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Saturday, December 31, 2005

New Years Eve and snowy memories....

It is New Years Eve, a "holiday" we have traditionally avoided celebrating. Generally we stay home, and I (for one) am typically asleep by midnight (as I will probably be tonight).

Looking outside, I see that we have a sprinkling of snow here in the Northshore area, and that brought back memories of a previous New Years Eve that (I believe) marked the last time we had actually planned to go out celebrating.

It was December 31, 1978 in Chicago, and Randi recalls we did make an effort to get to our friend's home for a get together. But earlier that day the snow had started to fall, and according to the Googled records I see, that evening 13 inches of snow fell at Midway Airport (the official weather station), and probably more fell where we lived (we recall that it was 16 inches -- typically more snow falls in the areas next to Lake Michigan -- the infamous "Lake effect snows"). That was only the beginning, however, for we then entered a period of deep freeze -- temperatures were well below zero (that's fahrenheit folks, not celsius) for nearly two weeks. As a result nothing melted -- and essentially the entire city of Chicago was frozen to a stand still....

As if things were not bad enough, this was followed by the week from hell: according to the records, between January 11 and January 17, snow fell each and every day in varying amounts (again, at Midway; we got it much worse) from .3 inches to 16.5 inches -- for an official total of 25.6 inches. Adding that to the 13 or so already on the ground, and you have probably the worse winter in recent Chicago history. The snow was so deep by our house that we could not find our car -- parked right out front -- for the entire month of January. (Digging it out is another story, but suffice it to say that the car's roof carried the markings of the neighborhood pets for years -- and who could blame them; they had no option but to "do their thing" in/on what they thought was the street...)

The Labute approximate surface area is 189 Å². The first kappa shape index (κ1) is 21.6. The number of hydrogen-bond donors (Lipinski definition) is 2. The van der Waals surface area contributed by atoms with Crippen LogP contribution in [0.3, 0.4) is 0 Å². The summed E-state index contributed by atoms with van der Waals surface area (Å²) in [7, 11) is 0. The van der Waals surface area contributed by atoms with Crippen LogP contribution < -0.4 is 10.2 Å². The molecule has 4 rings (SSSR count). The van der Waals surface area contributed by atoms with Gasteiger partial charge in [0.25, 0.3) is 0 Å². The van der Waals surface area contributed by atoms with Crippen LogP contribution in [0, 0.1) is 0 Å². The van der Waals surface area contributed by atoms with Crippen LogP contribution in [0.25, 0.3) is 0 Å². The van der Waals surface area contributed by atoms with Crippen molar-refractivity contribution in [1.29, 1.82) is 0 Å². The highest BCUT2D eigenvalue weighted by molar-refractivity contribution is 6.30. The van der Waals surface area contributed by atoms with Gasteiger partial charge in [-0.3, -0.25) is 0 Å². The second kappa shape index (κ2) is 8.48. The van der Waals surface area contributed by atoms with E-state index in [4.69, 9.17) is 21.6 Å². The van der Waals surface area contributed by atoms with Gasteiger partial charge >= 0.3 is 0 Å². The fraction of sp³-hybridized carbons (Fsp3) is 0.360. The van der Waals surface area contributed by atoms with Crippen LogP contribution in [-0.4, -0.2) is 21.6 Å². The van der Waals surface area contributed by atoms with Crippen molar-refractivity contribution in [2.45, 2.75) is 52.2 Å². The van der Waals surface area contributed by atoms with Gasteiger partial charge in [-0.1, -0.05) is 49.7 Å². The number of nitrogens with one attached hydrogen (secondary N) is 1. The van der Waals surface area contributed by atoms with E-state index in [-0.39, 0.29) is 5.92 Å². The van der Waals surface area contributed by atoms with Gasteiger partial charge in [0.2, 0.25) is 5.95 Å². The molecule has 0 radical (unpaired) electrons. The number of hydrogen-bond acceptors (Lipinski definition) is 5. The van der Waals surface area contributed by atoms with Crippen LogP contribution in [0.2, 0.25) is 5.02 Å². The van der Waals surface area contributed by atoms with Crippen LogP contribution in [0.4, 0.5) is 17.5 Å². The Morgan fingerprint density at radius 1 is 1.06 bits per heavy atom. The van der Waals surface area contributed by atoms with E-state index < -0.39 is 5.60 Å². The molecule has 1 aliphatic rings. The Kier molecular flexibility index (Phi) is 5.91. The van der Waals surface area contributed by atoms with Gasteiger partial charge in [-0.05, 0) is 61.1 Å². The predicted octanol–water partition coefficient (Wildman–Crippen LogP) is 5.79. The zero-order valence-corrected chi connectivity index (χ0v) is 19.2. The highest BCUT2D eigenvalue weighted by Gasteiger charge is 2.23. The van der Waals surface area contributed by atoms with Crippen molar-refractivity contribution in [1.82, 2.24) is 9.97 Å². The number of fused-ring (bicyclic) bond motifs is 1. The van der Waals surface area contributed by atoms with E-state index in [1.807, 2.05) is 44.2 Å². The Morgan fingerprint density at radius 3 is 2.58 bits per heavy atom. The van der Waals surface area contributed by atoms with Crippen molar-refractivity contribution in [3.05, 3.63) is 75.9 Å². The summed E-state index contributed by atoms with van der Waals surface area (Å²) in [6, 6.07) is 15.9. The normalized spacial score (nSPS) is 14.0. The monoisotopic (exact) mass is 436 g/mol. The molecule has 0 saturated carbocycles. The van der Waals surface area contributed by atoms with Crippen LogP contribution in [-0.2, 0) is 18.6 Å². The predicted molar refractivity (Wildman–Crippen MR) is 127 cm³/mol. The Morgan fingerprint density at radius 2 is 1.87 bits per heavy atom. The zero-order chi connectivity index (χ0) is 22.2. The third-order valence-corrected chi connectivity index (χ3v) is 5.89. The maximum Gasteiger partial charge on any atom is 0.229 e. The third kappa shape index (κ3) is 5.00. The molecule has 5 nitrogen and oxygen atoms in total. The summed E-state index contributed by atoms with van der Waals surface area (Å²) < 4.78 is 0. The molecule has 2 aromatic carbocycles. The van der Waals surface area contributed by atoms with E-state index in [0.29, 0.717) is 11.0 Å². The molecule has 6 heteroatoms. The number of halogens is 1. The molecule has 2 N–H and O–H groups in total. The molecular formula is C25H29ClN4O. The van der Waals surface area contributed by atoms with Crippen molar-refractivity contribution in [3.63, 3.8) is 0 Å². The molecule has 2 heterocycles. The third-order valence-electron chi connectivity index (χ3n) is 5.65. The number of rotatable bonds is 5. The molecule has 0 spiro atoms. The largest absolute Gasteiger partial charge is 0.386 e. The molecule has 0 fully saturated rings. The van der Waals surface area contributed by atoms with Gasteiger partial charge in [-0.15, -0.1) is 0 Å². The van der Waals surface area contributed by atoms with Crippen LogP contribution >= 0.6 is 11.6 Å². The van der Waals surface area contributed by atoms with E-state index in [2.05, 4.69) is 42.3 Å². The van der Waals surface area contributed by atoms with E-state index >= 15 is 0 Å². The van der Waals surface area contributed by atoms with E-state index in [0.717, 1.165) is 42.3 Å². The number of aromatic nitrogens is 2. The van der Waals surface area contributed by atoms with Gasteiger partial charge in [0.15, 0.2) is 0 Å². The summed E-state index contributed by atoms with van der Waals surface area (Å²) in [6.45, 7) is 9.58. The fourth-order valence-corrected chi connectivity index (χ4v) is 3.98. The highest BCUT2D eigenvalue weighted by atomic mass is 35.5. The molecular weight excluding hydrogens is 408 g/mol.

Randi points out that we have had much greater accumulations from single snowfalls here in Massachsetts over the past two years -- as her blogs of January 2005 will show. That said, I don't think anything we've suffered through since matched the feeling of isolation and frustration we felt that winter in Chicago. Our kids were younger (both under 10) and the winds and subzero temperatures of Chicago made it almost impossible to bear.

One of the memorable consequences of that storm was that the voters of Chicago turned out the infamous "Daley machine" (led by "old man" Richard until his death a year or two before) and selected Jane Byrne as the Democratic Party nominee for mayor when the primary was held in early February. (Chicago, for some reason, held -- and I believe still holds -- its primary in early February, and getting the Democratic nomination was tantamount to election as mayor). There is no doubt that the anger in the neighborhoods over the inept handling of the snow removal during January was the cause of that defeat, and it essentially transformed Chicago (and some would say national) politics for the next decade.

On a personal level, that storm (and the expensive housing market at the time) also gave us the incentive we needed to search elsewhere for a position -- and we ended up moving back to Kansas in the summer of 1980. To this day Randi jokes about thte tee-shirt she was going to have made in honor of that winter: "Chicago -- A Hell of a Place to Get Tenure!"

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